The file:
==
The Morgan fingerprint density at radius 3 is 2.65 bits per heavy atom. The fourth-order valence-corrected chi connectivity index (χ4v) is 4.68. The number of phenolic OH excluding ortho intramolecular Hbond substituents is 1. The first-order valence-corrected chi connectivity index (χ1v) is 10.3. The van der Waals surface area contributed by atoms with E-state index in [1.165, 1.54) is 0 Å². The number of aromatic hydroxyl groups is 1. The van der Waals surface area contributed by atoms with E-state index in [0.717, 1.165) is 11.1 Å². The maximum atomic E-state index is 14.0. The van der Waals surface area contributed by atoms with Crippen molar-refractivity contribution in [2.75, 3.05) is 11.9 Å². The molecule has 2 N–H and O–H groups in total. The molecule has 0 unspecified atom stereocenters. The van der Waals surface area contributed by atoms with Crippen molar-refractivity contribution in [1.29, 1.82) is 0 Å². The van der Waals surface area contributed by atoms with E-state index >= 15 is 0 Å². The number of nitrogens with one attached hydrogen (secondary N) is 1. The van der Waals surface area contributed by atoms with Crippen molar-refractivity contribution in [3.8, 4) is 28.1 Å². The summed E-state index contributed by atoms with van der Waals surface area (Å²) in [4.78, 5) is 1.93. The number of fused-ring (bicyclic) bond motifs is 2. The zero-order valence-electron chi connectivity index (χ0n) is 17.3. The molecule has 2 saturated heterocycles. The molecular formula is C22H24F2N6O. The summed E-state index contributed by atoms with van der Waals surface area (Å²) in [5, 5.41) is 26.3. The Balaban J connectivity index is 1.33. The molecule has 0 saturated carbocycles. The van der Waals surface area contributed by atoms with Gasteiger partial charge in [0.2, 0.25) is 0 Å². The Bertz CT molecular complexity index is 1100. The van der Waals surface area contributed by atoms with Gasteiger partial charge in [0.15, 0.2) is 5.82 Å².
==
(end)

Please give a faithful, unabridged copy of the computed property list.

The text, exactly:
The Morgan fingerprint density at radius 3 is 2.65 bits per heavy atom. The fourth-order valence-corrected chi connectivity index (χ4v) is 4.68. The number of phenolic OH excluding ortho intramolecular Hbond substituents is 1. The first-order valence-corrected chi connectivity index (χ1v) is 10.3. The van der Waals surface area contributed by atoms with E-state index in [1.165, 1.54) is 0 Å². The number of aromatic hydroxyl groups is 1. The van der Waals surface area contributed by atoms with E-state index in [0.717, 1.165) is 11.1 Å². The maximum atomic E-state index is 14.0. The van der Waals surface area contributed by atoms with Crippen molar-refractivity contribution in [2.75, 3.05) is 11.9 Å². The molecule has 2 N–H and O–H groups in total. The molecule has 0 unspecified atom stereocenters. The van der Waals surface area contributed by atoms with Crippen molar-refractivity contribution in [1.29, 1.82) is 0 Å². The van der Waals surface area contributed by atoms with E-state index >= 15 is 0 Å². The number of nitrogens with one attached hydrogen (secondary N) is 1. The van der Waals surface area contributed by atoms with Crippen molar-refractivity contribution in [3.8, 4) is 28.1 Å². The summed E-state index contributed by atoms with van der Waals surface area (Å²) in [4.78, 5) is 1.93. The number of fused-ring (bicyclic) bond motifs is 2. The zero-order valence-electron chi connectivity index (χ0n) is 17.3. The molecule has 2 saturated heterocycles. The molecular formula is C22H24F2N6O. The summed E-state index contributed by atoms with van der Waals surface area (Å²) in [5, 5.41) is 26.3. The Balaban J connectivity index is 1.33. The molecule has 0 saturated carbocycles. The van der Waals surface area contributed by atoms with Gasteiger partial charge in [0.2, 0.25) is 0 Å². The Bertz CT molecular complexity index is 1100. The van der Waals surface area contributed by atoms with Gasteiger partial charge in [0.15, 0.2) is 5.82 Å².